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§3. The Supremacy of Reason

§3. The Supremacy of Reason

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  :   



They have asked what natural interests, or what inclinations, prompt us to

comply with the moral law, or with the law of nature viewed as the law

of God known by reason, which we have an obligation to obey in virtue

of God’s commands. On their view, the moral law is like the sovereign’s

law enforced by sanctions. Kant’s objection is that these sanctions lead us

(indeed, compel us [KP :ff.]) to comply with the moral law not for its

own sake, but for the sake of something else: our lives, or properties, or

whatever we might lose from the sanctions that uphold the law. Whereas

when the moral law is properly exhibited to us without allurements of

pleasure or threats of pain, we take a pure practical interest in it. It needs

no such sanctions.

. What is involved here is a very fundamental point, difficult to state

clearly: namely, the supremacy of reason, in this case pure practical reason.

In Kant I, we noted this as one of the main themes of Kant’s moral philosophy. It is not surprising that it should come up here in connection with

the autonomy formulation.

Now, as rationalists, Cudworth and Clarke, and Leibniz too (as we shall

see), also accept the supremacy of reason. But with them this is expressed

by saying that God’s reason is prior to and governs the divine will. As we

saw, for Clarke the content of God’s reason, as far as it concerns right and

wrong, is known to us by rational intuition. We grasp that content as given

by a prior and independent moral order determining the fitnesses of things.

While God’s legislative reason may be autonomous (if we use Kant’s language here), Clarke would find it unthinkable to say that we are autonomous, that is, that we can be bound only by a law we can give to ourselves as

reasonable and rational, or as free and equal legislative members of a possible

realm of ends. He would think this to be a radical and alarming doctrine.

For Kant, however, God’s reason is intuitive reason and quite different

from our own (KU §). We comprehend only our human reason, with its

various powers and concepts, principles and ideas, discerned by reflecting

on our thought and capacity for judgment. It is our practical human reason

that must have supremacy on moral questions; we have no access to a

higher, more supreme, reason. What is radical is the place Kant gives to

human reason and the constructivist role he sees it as having. Later we

shall come back to these matters.



[  ]



   



§. The Realm of Ends

. Now that we have the three formulations in front of us, we are almost

ready to discuss our question, namely, how the moral law as an idea of

reason is brought nearer to intuition by means of an analogy, and what

the analogy is that Kant has in mind. We must, however, first discuss what

Kant says about the very important concept of the realm of ends, particularly in II:– (–); – (–).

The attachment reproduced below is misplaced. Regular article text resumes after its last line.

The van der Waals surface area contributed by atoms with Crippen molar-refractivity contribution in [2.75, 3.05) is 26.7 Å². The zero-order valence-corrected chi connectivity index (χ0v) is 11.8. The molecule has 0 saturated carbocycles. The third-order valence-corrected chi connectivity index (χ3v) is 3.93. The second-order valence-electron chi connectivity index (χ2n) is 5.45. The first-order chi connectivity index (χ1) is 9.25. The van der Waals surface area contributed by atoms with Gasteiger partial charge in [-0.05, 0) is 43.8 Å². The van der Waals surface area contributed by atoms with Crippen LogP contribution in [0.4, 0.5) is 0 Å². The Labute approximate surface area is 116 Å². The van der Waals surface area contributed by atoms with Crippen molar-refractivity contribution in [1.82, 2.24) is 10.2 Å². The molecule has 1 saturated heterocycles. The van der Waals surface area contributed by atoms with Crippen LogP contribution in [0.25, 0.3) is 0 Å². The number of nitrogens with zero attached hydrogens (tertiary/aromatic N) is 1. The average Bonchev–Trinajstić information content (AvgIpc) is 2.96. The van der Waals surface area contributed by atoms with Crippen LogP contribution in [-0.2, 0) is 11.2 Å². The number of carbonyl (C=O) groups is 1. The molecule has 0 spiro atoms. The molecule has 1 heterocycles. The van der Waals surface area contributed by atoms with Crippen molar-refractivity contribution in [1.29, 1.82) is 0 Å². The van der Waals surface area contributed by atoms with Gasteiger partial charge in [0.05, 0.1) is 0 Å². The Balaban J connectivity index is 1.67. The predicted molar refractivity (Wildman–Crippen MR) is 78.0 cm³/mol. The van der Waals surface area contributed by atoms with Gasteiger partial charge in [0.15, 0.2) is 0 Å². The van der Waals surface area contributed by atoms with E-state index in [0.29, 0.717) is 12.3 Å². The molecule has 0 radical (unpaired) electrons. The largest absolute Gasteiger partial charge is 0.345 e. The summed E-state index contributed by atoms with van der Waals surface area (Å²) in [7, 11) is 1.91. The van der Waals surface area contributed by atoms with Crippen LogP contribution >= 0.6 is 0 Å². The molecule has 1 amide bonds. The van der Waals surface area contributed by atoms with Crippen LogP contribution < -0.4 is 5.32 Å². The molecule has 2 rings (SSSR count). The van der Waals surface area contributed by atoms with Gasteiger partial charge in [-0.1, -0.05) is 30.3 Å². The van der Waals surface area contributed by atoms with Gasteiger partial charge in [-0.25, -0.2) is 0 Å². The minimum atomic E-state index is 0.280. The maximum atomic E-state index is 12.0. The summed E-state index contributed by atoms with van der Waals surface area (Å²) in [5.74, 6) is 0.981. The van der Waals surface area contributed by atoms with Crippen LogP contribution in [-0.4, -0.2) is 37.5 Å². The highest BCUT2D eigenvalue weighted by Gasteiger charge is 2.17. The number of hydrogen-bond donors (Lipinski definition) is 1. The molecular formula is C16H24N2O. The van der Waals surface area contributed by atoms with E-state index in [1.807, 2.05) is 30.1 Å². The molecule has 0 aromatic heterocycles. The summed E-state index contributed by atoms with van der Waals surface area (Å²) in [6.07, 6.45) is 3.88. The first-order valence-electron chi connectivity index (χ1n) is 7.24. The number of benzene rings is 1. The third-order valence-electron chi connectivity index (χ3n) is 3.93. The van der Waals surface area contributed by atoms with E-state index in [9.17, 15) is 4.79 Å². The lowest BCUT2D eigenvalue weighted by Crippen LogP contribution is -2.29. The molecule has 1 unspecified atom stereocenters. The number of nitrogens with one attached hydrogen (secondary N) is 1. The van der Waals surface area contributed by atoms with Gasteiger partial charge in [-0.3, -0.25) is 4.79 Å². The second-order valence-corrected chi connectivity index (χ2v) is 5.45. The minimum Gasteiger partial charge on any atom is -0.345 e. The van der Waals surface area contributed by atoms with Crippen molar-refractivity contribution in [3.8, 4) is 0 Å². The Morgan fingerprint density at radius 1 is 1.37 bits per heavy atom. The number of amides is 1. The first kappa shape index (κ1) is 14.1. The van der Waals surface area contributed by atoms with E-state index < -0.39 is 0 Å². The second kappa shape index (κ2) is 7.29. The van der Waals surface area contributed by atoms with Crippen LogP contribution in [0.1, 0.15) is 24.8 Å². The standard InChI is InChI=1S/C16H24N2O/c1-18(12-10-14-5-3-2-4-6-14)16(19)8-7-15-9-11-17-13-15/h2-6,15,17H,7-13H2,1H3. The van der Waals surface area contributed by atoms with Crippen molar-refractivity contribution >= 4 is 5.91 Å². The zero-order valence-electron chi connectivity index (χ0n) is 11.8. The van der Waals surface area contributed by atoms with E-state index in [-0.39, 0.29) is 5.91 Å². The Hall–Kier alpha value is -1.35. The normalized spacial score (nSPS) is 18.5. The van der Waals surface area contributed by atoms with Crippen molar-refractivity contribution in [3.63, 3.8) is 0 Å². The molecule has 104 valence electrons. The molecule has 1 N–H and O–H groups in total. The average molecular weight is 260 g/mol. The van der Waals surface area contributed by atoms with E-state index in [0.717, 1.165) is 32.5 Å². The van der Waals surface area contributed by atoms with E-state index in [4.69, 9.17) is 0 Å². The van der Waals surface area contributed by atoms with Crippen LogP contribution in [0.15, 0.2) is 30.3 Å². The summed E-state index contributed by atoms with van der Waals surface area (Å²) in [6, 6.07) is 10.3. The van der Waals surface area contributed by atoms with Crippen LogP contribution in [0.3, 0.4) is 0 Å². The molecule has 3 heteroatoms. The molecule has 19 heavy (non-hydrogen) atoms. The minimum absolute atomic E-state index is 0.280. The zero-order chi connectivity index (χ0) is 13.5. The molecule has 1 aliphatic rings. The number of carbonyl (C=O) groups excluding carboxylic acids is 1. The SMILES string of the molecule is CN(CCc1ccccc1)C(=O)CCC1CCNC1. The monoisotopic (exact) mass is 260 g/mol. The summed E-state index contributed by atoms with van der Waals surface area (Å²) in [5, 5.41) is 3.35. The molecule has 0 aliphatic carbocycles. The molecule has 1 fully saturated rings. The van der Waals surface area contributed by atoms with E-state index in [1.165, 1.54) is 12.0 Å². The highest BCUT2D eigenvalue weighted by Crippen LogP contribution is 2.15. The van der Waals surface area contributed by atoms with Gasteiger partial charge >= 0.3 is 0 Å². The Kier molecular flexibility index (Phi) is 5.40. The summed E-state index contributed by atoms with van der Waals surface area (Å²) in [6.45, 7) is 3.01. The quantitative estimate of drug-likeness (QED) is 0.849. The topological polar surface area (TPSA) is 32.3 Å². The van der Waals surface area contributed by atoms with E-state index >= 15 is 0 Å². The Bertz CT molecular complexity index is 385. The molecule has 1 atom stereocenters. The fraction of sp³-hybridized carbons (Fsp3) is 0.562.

Kant introduces this concept by taking every reasonable and rational

person to be autonomous and to belong to one moral world, mundus intelligibilis (II: [–]), in virtue of their practical reason. The realm of ends

turns out to be an ideal (as Kant says in II: []); this is relevant, as I

explain later. He says (II: []): “The concept of every reasonable and

rational being as one who must regard himself as making universal law by

all the maxims of his will and must seek to judge himself and his actions

from this point of view, leads to the closely connected and very fruitful

concept, that of a realm of ends.”

. Now, Kant understands a realm of ends as a systematic conjunction

of reasonable and rational persons under common (moral) laws; and I think

we may suppose, although this is not made explicit, that these laws are

public and mutually recognized. This follows from the publicity condition

of the CI-procedure (II: []) together with the shared knowledge of one

another’s reasonable nature. Kant’s description of systematic conjunction

is not easy to interpret. He says (II: []): “Since laws determine ends as

regards their universal validity, we shall be able—if we abstract from the

personal differences between reasonable and rational persons, and also from

all the content of their private ends—to conceive a whole of all ends in

systematic conjunction (a whole both of such persons as ends in themselves

and also of the ends which each sets for himself ).”

To understand what Kant means by a whole of ends in systematic conjunction, we should also take into account the next paragraph. Thus, as he

says there (II: []), the systematic conjunction characteristic of a realm

of ends arises when all reasonable and rational persons treat themselves as

well as others as such persons and therefore as ends in themselves. From

the second formulation, this means that everyone not only pursues their

personal (permissible) ends within the limits of the duties of justice (the

[  ]



  :   